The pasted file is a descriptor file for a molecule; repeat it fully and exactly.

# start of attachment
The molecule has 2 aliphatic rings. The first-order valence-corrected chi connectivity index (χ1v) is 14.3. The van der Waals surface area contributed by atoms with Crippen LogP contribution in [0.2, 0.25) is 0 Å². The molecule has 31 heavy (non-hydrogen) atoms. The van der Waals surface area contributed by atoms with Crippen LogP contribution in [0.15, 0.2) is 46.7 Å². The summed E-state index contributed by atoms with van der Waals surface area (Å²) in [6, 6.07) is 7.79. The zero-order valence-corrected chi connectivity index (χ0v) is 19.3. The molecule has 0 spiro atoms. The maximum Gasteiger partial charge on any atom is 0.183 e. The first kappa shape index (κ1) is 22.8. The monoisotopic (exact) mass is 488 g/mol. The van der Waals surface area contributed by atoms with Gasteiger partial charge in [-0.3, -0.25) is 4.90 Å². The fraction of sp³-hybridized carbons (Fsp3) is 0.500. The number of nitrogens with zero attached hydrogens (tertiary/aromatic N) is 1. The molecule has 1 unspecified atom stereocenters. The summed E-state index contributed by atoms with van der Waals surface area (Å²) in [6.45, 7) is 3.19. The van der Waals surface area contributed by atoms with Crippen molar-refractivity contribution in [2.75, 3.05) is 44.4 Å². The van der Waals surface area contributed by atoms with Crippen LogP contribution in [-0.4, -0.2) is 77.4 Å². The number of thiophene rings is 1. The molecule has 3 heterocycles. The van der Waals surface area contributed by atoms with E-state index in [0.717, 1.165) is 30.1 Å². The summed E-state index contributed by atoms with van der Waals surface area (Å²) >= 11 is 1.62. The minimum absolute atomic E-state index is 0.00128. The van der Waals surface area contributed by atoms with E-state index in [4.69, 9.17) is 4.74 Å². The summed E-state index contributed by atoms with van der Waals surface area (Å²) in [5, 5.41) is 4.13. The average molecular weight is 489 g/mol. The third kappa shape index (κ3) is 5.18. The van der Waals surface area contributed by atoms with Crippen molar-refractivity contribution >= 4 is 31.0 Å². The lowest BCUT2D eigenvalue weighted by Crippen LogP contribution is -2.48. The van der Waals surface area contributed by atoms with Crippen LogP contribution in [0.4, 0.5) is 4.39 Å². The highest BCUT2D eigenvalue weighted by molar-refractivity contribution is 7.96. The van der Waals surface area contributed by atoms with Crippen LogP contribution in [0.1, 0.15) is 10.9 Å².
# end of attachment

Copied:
The molecule has 2 aliphatic rings. The first-order valence-corrected chi connectivity index (χ1v) is 14.3. The van der Waals surface area contributed by atoms with Crippen LogP contribution in [0.2, 0.25) is 0 Å². The molecule has 31 heavy (non-hydrogen) atoms. The van der Waals surface area contributed by atoms with Crippen LogP contribution in [0.15, 0.2) is 46.7 Å². The summed E-state index contributed by atoms with van der Waals surface area (Å²) in [6, 6.07) is 7.79. The zero-order valence-corrected chi connectivity index (χ0v) is 19.3. The molecule has 0 spiro atoms. The maximum Gasteiger partial charge on any atom is 0.183 e. The first kappa shape index (κ1) is 22.8. The monoisotopic (exact) mass is 488 g/mol. The van der Waals surface area contributed by atoms with Gasteiger partial charge in [-0.3, -0.25) is 4.90 Å². The fraction of sp³-hybridized carbons (Fsp3) is 0.500. The number of nitrogens with zero attached hydrogens (tertiary/aromatic N) is 1. The molecule has 1 unspecified atom stereocenters. The summed E-state index contributed by atoms with van der Waals surface area (Å²) in [6.45, 7) is 3.19. The van der Waals surface area contributed by atoms with Crippen molar-refractivity contribution in [2.75, 3.05) is 44.4 Å². The van der Waals surface area contributed by atoms with Crippen LogP contribution in [-0.4, -0.2) is 77.4 Å². The number of thiophene rings is 1. The molecule has 3 heterocycles. The van der Waals surface area contributed by atoms with E-state index in [0.717, 1.165) is 30.1 Å². The summed E-state index contributed by atoms with van der Waals surface area (Å²) >= 11 is 1.62. The minimum absolute atomic E-state index is 0.00128. The van der Waals surface area contributed by atoms with E-state index in [4.69, 9.17) is 4.74 Å². The summed E-state index contributed by atoms with van der Waals surface area (Å²) in [5, 5.41) is 4.13. The average molecular weight is 489 g/mol. The third kappa shape index (κ3) is 5.18. The van der Waals surface area contributed by atoms with Crippen molar-refractivity contribution >= 4 is 31.0 Å². The lowest BCUT2D eigenvalue weighted by Crippen LogP contribution is -2.48. The van der Waals surface area contributed by atoms with Crippen LogP contribution in [0.4, 0.5) is 4.39 Å². The highest BCUT2D eigenvalue weighted by molar-refractivity contribution is 7.96. The van der Waals surface area contributed by atoms with Crippen LogP contribution in [0.1, 0.15) is 10.9 Å².